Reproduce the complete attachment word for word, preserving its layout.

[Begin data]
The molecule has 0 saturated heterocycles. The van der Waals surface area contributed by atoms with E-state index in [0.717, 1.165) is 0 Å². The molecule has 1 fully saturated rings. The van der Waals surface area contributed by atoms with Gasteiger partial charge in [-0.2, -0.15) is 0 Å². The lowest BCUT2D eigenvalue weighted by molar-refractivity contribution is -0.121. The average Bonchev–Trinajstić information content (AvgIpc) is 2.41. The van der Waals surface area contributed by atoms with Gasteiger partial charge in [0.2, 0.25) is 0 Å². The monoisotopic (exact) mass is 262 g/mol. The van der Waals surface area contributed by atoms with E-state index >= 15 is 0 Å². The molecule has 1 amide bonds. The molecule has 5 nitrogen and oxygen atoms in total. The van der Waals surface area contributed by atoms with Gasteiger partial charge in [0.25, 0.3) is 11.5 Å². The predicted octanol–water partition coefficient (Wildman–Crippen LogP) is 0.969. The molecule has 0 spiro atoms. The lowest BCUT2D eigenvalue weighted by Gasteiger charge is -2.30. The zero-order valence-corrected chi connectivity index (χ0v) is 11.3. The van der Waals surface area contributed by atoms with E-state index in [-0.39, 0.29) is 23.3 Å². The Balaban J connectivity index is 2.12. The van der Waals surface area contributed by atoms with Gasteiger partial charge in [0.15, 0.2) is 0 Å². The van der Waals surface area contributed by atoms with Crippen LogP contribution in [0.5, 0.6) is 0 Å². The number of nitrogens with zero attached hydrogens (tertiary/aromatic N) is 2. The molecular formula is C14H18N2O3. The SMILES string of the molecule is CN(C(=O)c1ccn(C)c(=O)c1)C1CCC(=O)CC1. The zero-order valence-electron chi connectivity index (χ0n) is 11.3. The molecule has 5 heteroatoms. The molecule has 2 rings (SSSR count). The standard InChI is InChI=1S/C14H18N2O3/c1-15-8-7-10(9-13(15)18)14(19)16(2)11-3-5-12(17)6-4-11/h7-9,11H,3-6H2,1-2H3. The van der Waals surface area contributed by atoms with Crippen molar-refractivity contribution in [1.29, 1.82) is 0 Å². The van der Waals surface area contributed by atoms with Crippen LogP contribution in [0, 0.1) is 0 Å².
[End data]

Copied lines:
The molecule has 0 saturated heterocycles. The van der Waals surface area contributed by atoms with E-state index in [0.717, 1.165) is 0 Å². The molecule has 1 fully saturated rings. The van der Waals surface area contributed by atoms with Gasteiger partial charge in [-0.2, -0.15) is 0 Å². The lowest BCUT2D eigenvalue weighted by molar-refractivity contribution is -0.121. The average Bonchev–Trinajstić information content (AvgIpc) is 2.41. The van der Waals surface area contributed by atoms with Gasteiger partial charge in [0.2, 0.25) is 0 Å². The monoisotopic (exact) mass is 262 g/mol. The van der Waals surface area contributed by atoms with E-state index >= 15 is 0 Å². The molecule has 1 amide bonds. The molecule has 5 nitrogen and oxygen atoms in total. The van der Waals surface area contributed by atoms with Gasteiger partial charge in [0.25, 0.3) is 11.5 Å². The predicted octanol–water partition coefficient (Wildman–Crippen LogP) is 0.969. The molecule has 0 spiro atoms. The lowest BCUT2D eigenvalue weighted by Gasteiger charge is -2.30. The zero-order valence-corrected chi connectivity index (χ0v) is 11.3. The van der Waals surface area contributed by atoms with E-state index in [-0.39, 0.29) is 23.3 Å². The Balaban J connectivity index is 2.12. The van der Waals surface area contributed by atoms with Gasteiger partial charge in [0.15, 0.2) is 0 Å². The van der Waals surface area contributed by atoms with Crippen LogP contribution in [0.5, 0.6) is 0 Å². The number of nitrogens with zero attached hydrogens (tertiary/aromatic N) is 2. The molecular formula is C14H18N2O3. The SMILES string of the molecule is CN(C(=O)c1ccn(C)c(=O)c1)C1CCC(=O)CC1. The zero-order valence-electron chi connectivity index (χ0n) is 11.3. The molecule has 5 heteroatoms. The molecule has 2 rings (SSSR count). The standard InChI is InChI=1S/C14H18N2O3/c1-15-8-7-10(9-13(15)18)14(19)16(2)11-3-5-12(17)6-4-11/h7-9,11H,3-6H2,1-2H3. The van der Waals surface area contributed by atoms with Crippen molar-refractivity contribution in [1.29, 1.82) is 0 Å². The van der Waals surface area contributed by atoms with Crippen LogP contribution in [0, 0.1) is 0 Å².